2013: One week a month in Provincetown. Space is opening all around me. I plan ahead, run the dates by Cal, and start booking flights. In January, I stay at The Watermark Inn. It’s closed. But I’ve stayed here before and it’s … Continue reading
2010: The new year begins in the deep snow of Vermont. I stay in the dorm, wear my first pair of snow boots, and vow not to waste any more years writing novels that don’t sell. I will go shorter. And I … Continue reading
So the music is back… 2007: Turning 50 gives me pause but not much. To celebrate, I want to go somewhere I’ve never been before. Cal and I plan a trip to a private island in Belize where we have a one-room villa with walls … Continue reading
My writing group just finished reading Colm Toibin’s collection, The Empty Family. Although some people in the group loved it, I didn’t. I’ve started giving away the books I know I won’t read again, and this one will be sent on its way–hopefully to a new reader.
Still, some of Toibin’s passages took my breath away, like this one from the title story, with its building of emotion by the use of repetition and the cadence of the words:
And all I have in the meantime is this house, this light, this freedom, and I will, if I have the courage, spend my time watching the sea, noting its changes and the sounds it makes, studying the horizon, listening to the wind or relishing the calm when there is no wind.
And from the same story:
It came to me then that the sea is not a pattern, it is a struggle.
I’ve come back to this line several times–the ocean as a struggle.
***Actually, if anyone would like me to send the copy (a hardback with my marginalia in pencil) his or her way, just leave word in the comments before I head to the post office on Monday, and I’ll email for your address.
From Colorado, California, New York, New Mexico, Oregon, Virginia, Louisiana, Georgia, and Germany–we are a writing group that meets twice a year in person and exchanges manuscripts two other times by mail. We read a book a month and discuss it online. We also eat and hike. Sometimes we dance or howl. Ten to twelve women, depending.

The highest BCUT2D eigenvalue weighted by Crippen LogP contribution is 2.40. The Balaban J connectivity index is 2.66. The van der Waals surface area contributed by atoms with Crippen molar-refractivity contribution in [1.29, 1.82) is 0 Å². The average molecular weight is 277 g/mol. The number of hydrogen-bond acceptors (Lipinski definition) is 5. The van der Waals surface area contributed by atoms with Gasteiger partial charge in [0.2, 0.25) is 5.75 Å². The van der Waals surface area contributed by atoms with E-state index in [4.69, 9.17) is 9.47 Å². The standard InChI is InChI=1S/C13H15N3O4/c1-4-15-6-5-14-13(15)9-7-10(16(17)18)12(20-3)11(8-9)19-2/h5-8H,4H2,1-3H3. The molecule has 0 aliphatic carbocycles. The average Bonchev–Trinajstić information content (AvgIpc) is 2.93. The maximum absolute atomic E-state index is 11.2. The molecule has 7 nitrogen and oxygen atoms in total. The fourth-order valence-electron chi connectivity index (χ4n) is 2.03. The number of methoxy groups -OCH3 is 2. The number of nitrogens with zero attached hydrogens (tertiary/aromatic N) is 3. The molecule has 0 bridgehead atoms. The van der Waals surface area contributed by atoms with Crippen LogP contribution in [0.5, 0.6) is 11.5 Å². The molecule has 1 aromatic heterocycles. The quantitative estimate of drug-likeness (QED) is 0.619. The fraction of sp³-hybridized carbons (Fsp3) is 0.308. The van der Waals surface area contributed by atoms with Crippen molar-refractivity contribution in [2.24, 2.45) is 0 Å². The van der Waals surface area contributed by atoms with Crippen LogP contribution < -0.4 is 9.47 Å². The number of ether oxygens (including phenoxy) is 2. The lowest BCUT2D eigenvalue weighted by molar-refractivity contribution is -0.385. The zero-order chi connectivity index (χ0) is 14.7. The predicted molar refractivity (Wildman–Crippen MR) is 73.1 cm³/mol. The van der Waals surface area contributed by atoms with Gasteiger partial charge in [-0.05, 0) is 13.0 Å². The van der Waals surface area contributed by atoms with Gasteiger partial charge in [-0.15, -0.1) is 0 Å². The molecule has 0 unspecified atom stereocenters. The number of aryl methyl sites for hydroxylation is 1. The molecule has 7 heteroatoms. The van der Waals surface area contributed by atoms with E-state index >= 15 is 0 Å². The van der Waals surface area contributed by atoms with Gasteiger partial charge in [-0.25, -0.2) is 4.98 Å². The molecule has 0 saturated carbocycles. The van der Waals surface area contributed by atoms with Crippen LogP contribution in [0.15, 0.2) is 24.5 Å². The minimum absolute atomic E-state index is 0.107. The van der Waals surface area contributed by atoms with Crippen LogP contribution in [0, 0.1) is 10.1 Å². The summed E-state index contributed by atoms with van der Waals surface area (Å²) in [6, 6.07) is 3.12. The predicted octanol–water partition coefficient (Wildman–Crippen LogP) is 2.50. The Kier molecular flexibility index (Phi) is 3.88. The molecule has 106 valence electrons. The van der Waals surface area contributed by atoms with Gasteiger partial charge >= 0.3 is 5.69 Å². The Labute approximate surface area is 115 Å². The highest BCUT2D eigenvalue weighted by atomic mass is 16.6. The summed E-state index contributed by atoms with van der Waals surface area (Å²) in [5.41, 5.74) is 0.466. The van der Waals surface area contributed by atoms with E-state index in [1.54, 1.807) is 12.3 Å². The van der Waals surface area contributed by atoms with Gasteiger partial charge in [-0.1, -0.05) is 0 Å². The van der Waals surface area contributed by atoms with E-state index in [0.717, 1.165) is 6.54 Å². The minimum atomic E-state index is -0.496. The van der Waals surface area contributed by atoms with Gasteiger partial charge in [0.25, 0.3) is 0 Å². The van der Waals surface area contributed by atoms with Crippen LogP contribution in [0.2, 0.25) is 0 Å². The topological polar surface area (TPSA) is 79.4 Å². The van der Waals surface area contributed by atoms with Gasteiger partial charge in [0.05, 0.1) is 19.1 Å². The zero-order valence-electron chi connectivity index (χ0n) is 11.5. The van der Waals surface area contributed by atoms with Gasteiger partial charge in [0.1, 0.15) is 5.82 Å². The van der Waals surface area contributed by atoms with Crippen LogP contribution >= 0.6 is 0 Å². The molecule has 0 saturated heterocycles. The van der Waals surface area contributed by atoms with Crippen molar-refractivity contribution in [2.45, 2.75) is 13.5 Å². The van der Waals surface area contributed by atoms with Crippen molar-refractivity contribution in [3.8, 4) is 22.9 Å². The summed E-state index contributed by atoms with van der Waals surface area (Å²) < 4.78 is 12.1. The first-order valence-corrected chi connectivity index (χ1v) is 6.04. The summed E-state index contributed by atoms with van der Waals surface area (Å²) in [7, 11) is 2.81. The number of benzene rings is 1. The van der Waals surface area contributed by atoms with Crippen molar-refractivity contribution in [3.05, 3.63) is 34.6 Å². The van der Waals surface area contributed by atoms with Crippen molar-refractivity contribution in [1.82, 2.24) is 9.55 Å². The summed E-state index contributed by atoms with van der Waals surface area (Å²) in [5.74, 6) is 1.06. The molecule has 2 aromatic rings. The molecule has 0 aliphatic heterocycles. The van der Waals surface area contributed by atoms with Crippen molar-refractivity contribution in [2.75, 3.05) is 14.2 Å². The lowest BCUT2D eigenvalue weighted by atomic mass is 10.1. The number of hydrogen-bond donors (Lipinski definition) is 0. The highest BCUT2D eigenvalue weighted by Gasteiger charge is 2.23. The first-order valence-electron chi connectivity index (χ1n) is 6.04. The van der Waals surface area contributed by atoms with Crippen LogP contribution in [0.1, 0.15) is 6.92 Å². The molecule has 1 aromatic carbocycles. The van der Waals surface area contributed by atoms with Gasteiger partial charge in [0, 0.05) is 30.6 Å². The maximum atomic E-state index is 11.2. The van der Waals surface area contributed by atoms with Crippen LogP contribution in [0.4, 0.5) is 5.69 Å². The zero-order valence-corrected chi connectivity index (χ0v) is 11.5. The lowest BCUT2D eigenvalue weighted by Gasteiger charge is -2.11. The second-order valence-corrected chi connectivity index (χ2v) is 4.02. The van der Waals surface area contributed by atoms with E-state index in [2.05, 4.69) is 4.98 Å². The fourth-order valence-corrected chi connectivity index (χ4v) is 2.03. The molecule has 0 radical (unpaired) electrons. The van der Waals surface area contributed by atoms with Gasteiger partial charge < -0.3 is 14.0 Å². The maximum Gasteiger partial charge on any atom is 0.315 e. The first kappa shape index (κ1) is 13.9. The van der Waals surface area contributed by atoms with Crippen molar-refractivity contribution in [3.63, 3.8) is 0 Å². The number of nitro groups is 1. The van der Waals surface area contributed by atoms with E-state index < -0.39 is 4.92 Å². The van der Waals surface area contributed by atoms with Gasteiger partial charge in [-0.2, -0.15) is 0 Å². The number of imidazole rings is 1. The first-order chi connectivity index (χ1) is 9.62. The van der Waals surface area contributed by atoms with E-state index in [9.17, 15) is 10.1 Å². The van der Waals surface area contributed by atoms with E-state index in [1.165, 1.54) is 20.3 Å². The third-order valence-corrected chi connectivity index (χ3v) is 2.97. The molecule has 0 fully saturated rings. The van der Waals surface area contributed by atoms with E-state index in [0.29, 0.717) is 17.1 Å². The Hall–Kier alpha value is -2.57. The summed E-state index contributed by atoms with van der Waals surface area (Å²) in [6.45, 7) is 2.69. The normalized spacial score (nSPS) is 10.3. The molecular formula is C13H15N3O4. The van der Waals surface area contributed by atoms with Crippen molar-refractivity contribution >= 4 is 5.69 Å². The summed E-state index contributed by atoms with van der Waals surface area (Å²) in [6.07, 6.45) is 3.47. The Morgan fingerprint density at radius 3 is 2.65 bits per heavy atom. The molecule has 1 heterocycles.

Last week we met in Creede, Colorado, at Pam Houston’s ranch. For one, it was the first meeting with the group. For me, it’s the beginning of my fifth year. The food was spectacular–maybe even better than usual–or maybe I was hungrier. On Wednesday night Summer Wood read from her new novel-in-progress. On Thursday night we sat outside and listened to the sounds of MoJones as the light shifted above and around us.
Vacation to Life. Suitcase to drawers. Behind to behind-er.
Last week in Colorado, I received stacks of marked-up manuscripts from my writing group. Plus my adviser returned my packet with wonderful annotations on two stories. Where to begin?
I need new running shoes, an idea for supper, birthday gifts, to turn in a housing form. I wrote a friend yesterday that I seemed to be proceeding helter-skelter, with no plan in sight, that I needed a priority list–number one: pay tuition so son can return to college.
One thing from each: Read for thirty minutes. Write for thirty minutes. Creep along Moses, Moses… Read one blog post. Review one stack of notes. Answer one email. Make one phone call. Write one letter. Review the notes on one manuscript. Place one clean shirt into a drawer. Trying to cross the Red Sea…
Well, it’s Saturday, the last day the ten of us will be together at Pam Houston‘s ranch in Creede, Colorado. Lots of reading and little extra time. Our next meeting will be seven days instead of six.
I’m up early to finish reading manuscripts. Two stories this morning then a phone conference on two stories this afternoon. Last night, after Greg and Tina opened on electric guitars, Pam read the amazing end of the book she’s just finished. We’ve been hearing sections for a while, but no one had heard the end. Wow. Now the waiting until we can hold the book in our hands and read it over and over again.